In recent decades, authorities have focused almost exclusively on right-wing groups as the most likely instigators of domestic terrorist violence, especially since Timothy McVeigh blew up the Oklahoma City federal building in 1995, killing 168 people.

More recently, the antifa groups, which some describe as the Anti-Fascist Action Network, have evolved out of the leftist anti-government groups like “Black bloc,” protesters clad in black and wearing masks that caused violence at events like the 1999 Seattle World Trade Organization protests. They claim to have no leader and no hierarchy, but authorities following them believe they are organized via decentralized networks of cells that coordinate with each other. Often, they spend weeks planning for violence at upcoming events, according to the April 2016 DHS and FBI report entitled “Baseline Comparison of US and Foreign Anarchist Extremist Movements.”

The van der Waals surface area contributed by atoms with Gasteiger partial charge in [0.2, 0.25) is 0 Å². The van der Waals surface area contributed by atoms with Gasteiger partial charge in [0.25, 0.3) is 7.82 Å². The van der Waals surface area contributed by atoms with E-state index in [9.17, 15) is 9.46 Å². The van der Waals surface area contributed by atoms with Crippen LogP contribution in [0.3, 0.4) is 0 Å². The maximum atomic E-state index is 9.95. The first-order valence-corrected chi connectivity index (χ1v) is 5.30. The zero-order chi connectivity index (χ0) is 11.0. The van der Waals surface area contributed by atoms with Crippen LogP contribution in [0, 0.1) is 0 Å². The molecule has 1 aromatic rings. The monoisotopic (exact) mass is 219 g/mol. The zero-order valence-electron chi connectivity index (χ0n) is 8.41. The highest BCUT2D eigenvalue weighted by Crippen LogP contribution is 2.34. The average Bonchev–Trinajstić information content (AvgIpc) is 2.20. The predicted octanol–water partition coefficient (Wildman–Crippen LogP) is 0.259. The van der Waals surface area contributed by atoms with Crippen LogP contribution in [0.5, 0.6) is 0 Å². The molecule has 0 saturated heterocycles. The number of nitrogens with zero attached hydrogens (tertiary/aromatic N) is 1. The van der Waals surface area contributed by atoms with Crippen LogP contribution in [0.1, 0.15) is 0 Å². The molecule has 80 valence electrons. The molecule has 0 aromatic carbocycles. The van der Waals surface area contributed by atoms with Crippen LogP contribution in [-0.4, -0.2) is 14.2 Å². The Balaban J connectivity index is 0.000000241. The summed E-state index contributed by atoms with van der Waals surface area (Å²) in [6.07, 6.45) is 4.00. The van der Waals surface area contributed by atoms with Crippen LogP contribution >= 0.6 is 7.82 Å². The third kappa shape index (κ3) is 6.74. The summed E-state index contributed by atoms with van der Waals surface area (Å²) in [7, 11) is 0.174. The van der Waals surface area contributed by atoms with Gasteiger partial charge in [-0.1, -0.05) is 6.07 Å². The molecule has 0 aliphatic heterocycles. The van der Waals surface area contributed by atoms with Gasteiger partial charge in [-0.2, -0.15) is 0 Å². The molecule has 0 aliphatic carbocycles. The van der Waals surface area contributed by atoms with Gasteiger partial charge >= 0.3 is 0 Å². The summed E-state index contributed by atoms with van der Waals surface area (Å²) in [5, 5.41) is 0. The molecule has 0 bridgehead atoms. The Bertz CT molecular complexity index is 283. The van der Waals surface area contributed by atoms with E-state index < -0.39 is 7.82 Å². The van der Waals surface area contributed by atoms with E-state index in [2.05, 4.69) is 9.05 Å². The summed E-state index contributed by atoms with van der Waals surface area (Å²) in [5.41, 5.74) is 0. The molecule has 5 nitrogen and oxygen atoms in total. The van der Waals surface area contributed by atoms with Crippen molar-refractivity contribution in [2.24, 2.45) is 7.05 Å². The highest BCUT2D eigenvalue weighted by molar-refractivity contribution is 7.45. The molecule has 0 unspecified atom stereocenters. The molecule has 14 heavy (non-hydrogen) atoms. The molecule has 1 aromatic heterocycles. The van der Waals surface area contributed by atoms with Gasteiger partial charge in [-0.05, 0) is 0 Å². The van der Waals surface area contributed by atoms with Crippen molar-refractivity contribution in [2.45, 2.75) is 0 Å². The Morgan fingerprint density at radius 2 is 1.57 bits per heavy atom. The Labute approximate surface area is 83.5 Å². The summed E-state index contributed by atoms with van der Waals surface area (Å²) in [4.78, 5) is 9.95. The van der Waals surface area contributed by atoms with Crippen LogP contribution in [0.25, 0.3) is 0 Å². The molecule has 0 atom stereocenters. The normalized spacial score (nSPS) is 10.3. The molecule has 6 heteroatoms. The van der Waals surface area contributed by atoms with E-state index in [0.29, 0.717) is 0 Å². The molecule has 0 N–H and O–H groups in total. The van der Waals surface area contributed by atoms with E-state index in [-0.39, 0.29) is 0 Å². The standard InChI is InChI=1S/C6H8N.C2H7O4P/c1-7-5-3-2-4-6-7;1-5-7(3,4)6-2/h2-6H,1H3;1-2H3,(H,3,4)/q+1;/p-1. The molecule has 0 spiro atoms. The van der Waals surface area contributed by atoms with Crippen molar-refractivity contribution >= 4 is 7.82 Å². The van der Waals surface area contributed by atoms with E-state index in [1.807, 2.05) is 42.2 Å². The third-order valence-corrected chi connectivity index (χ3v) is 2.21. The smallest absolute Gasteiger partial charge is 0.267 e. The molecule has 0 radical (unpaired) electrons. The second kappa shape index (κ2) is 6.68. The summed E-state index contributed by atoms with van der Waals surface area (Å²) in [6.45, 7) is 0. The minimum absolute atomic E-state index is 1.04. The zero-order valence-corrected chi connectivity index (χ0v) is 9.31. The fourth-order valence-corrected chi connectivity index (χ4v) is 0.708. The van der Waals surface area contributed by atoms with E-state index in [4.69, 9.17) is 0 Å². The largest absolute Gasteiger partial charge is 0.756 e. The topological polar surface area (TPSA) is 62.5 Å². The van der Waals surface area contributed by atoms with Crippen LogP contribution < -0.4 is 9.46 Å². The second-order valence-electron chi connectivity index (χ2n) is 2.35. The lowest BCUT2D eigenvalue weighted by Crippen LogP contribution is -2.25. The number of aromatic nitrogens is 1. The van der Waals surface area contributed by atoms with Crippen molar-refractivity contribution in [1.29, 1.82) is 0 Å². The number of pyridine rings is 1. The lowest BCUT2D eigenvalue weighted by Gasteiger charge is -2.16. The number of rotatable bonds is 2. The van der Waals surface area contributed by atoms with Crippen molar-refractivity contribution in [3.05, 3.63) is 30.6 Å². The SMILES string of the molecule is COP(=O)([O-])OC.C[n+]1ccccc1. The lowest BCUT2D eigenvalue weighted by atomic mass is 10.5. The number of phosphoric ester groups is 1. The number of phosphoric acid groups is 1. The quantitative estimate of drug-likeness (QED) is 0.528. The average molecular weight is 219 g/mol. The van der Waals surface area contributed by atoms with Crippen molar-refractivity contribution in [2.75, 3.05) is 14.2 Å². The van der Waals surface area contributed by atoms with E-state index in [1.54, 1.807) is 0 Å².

Dozens of armed anti-fascist groups have emerged, including Redneck Revolt and the Red Guards, according to the reports and interviews. One report from New Jersey authorities said self-described antifa groups have been established in cities including New York, Philadelphia, Chicago and San Francisco.

Some of the DHS and FBI intelligence reports began flagging the antifa protesters before the election. In one from last September, portions of which were read to POLITICO, DHS studied “recent violent clashes … at lawfully organized white supremacist” events including a June 2016 rally at the California Capitol in Sacramento organized by the Traditionalist Workers Party and its affiliate, the Golden State Skinheads.